Taxation in Employment Cases
This page provides answers to the following questions:
- When I receive money from my employer in my employment case, is that money taxable?
- Why are damages from employment cases taxed at a higher rate than income I receive during my employment?
- I suffered a physical injury when I was assaulted at the workplace. Are the damages I received on account of the physical injury taxable?
- Are my back wages taxable in employment cases?
- Are efforts underway to fix the law to eliminate excessive taxation in employment cases?
- How will passing the CRTRA help employees?
- I settled my employment discrimination case back in 2003, and paid a very large tax bill, including taxes on the amount that went to my attorney. Has the law changed?
- What cases have affected the constitutionality of taxes on non-economic damages affecting the need for the CRTRA?
- When I receive a settlement or award from my employer, are they required to withhold taxes from the total amount I am supposed to receive?
- This tax stuff is complicated – I’m not sure I understand it. What do I do to make sure I comply with the law?
Yes. The tax system starts with the basic premise that “All income is taxable, unless specifically excluded.” This includes settlements and damages from employment cases. Due to the way the tax laws are structured, however, you may pay higher taxes on money you receive in an employment case than you would if you had continued working for your employer and paid taxes on your wages.
2. Why are damages from employment cases taxed at a higher rate than income I receive during my employment?
There are two ways that you may pay higher taxes in settling or winning your employment case. If you receive damages for noneconomic harm (also called “compensatory damages”) such as the pain and suffering and emotional distress that employees suffer as a result of egregious, international harassment, retaliation, or similar workplace wrongs, you will be taxed on those damages, even though those who receive noneconomic damages in other types of cases, such as personal injury cases, do not pay taxes on these cases. This is due to a 1997 change in the law, which made these damages taxable in employment cases for the first time.
3. I suffered a physical injury when I was assaulted at the workplace. Are the damages I received on account of the physical injury taxable?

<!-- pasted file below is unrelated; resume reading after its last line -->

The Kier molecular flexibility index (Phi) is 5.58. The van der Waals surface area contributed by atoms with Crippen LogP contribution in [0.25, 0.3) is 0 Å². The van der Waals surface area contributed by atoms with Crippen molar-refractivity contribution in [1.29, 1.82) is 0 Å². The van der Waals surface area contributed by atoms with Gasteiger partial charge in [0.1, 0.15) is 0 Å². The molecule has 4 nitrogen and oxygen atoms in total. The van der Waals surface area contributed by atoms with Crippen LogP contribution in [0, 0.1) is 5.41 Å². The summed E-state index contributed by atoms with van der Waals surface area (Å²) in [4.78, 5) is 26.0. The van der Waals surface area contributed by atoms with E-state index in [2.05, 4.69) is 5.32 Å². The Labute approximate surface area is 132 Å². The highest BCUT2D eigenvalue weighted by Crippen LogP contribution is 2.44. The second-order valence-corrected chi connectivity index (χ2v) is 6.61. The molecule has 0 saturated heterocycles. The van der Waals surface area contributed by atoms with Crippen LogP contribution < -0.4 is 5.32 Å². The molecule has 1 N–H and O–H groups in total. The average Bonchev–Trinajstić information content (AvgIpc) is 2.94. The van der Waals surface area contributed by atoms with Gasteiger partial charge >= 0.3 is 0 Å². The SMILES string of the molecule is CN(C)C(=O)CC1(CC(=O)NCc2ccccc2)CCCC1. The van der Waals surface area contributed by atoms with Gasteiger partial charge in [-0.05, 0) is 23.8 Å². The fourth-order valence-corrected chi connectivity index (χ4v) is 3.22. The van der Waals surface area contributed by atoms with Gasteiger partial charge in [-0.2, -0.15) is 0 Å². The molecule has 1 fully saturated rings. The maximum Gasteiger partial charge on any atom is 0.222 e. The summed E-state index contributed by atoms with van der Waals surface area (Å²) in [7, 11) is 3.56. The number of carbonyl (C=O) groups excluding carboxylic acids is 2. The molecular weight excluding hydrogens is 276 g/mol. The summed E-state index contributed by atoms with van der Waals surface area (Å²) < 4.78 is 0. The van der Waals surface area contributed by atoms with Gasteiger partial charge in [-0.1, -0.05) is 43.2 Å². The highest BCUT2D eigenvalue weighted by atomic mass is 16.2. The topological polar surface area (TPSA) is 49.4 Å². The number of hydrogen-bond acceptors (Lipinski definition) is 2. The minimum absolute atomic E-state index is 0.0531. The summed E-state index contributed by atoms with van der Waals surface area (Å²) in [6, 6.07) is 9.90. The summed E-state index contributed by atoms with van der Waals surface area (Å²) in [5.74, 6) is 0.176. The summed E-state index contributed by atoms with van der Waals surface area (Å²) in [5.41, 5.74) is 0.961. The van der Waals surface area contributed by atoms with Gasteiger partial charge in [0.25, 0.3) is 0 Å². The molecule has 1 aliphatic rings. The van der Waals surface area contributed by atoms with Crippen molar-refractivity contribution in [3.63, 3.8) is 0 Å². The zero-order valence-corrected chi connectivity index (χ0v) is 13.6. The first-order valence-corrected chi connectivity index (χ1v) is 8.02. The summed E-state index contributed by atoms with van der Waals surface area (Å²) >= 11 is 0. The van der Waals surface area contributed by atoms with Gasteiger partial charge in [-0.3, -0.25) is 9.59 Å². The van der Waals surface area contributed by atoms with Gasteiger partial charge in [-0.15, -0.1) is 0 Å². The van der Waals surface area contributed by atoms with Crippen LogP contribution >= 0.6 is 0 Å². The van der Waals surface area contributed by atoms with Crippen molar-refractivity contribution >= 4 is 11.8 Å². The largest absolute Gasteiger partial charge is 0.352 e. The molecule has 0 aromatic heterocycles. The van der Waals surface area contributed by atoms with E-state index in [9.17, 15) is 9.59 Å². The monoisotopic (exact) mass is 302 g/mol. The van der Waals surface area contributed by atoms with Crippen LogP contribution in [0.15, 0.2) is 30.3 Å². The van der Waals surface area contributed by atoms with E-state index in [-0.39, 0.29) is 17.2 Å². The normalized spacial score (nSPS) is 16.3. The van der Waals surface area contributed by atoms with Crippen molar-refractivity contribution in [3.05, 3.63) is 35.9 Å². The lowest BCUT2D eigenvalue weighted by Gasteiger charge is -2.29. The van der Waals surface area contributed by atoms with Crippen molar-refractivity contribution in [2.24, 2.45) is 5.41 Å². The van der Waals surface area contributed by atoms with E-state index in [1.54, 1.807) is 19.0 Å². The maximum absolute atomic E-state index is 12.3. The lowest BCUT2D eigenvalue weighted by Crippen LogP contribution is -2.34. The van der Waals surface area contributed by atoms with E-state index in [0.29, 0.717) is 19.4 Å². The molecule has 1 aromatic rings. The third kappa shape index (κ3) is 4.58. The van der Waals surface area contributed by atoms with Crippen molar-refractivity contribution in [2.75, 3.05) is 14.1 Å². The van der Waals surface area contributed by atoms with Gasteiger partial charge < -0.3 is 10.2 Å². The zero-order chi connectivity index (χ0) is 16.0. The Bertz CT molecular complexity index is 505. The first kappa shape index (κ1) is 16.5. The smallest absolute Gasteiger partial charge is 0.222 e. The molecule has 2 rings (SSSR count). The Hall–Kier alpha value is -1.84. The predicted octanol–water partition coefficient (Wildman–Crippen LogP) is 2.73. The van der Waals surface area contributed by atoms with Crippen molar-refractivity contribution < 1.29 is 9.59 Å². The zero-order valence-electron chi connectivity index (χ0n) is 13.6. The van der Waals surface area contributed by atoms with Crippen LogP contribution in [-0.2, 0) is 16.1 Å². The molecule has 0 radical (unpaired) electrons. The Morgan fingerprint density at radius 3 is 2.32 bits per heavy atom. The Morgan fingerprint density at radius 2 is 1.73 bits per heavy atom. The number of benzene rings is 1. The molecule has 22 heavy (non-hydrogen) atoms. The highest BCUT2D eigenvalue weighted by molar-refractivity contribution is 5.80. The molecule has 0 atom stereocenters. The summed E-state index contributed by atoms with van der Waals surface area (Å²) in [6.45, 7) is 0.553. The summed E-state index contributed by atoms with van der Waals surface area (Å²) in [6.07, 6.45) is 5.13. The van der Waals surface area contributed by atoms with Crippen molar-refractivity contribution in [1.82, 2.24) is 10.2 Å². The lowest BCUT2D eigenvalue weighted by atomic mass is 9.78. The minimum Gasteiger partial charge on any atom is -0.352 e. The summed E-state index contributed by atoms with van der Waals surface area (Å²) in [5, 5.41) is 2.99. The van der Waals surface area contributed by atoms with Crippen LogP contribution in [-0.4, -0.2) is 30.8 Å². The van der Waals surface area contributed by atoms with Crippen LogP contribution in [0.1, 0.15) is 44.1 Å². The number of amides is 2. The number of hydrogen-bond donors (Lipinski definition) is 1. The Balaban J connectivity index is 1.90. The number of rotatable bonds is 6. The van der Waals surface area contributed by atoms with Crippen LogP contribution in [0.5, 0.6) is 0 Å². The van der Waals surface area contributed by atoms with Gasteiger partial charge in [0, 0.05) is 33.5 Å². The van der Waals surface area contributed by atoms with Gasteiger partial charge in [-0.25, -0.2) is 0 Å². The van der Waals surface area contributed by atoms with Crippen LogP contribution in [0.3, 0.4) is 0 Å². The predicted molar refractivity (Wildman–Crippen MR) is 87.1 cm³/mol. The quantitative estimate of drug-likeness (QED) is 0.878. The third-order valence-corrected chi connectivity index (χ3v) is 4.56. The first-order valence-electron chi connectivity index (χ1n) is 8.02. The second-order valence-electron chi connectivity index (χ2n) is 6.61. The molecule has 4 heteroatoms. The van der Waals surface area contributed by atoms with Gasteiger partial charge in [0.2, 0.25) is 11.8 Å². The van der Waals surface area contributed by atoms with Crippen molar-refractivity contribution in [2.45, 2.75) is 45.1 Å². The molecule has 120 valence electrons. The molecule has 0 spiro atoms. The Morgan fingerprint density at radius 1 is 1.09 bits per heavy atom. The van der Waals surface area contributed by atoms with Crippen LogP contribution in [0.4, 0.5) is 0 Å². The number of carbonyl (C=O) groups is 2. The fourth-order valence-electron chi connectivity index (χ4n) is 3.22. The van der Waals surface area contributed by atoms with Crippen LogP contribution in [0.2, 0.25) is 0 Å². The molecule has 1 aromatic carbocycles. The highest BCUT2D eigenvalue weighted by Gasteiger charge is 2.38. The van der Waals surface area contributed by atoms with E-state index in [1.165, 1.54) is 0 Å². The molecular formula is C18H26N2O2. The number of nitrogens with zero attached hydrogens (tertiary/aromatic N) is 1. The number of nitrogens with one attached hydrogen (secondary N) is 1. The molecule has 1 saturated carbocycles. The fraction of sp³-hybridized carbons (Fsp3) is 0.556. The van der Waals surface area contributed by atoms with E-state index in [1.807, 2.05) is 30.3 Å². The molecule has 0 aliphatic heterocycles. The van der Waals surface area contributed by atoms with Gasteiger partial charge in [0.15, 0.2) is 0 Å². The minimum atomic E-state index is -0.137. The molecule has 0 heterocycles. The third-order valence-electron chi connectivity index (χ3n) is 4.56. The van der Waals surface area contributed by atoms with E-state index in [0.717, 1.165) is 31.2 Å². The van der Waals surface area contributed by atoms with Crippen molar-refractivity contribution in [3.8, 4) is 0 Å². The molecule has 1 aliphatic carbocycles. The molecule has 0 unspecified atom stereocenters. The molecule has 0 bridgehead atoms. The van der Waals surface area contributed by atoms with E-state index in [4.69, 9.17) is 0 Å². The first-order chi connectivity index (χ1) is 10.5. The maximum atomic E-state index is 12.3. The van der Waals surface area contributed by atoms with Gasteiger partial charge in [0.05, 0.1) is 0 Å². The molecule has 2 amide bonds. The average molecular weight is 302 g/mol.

In a case recently rejected for review by the Supreme Court, Murphy v. IRS, the DC Circuit Court of Appeals upheld the constitutionality of taxing non-economic damages in employment cases, even though these damages are not taxed in other types of cases. As this is one of the only rulings on this subject, it will most likely be necessary to pass new legislation to undo the previous change to the law.
Yes. Back wages are taxable as income, since if they were earned as wages during your employment, you would be taxed on them. Also, since you are required to pay taxes on the entire amount of your income in any given year, if you receive a lump-sum award for several years of lost back pay, you often will pay taxes at a higher rate than if you had earned that pay over a several year period. There currently is no way to average out your award so that you only pay taxes at the rate you would have paid had you still been employed.
Yes. Bipartisan legislation has been introduced in the 111th Congress to remedy this issue. The “Civil Rights Tax Relief Act of 2009” (CRTRA), H.R. 3035 and S. 1360, introduced by Representatives John Lewis and James Sensenbrenner and Senators Jeff Bingaman and Susan Collins, would end the unfair taxation of recoveries in these cases by excluding non-economic damages received in employment cases from gross income. The CRTRA also attempts to counter the negative impact of receiving a multiple back pay and/or front pay award in a single year by providing income averaging for those recoveries. With income averaging, employees will pay taxes at the same amount they would have if they had received the income over several years of employment.
Passing the CRTRA helps ensure that employees receive the full compensation due them for the harm they suffered, which is the central purpose of the civil rights laws.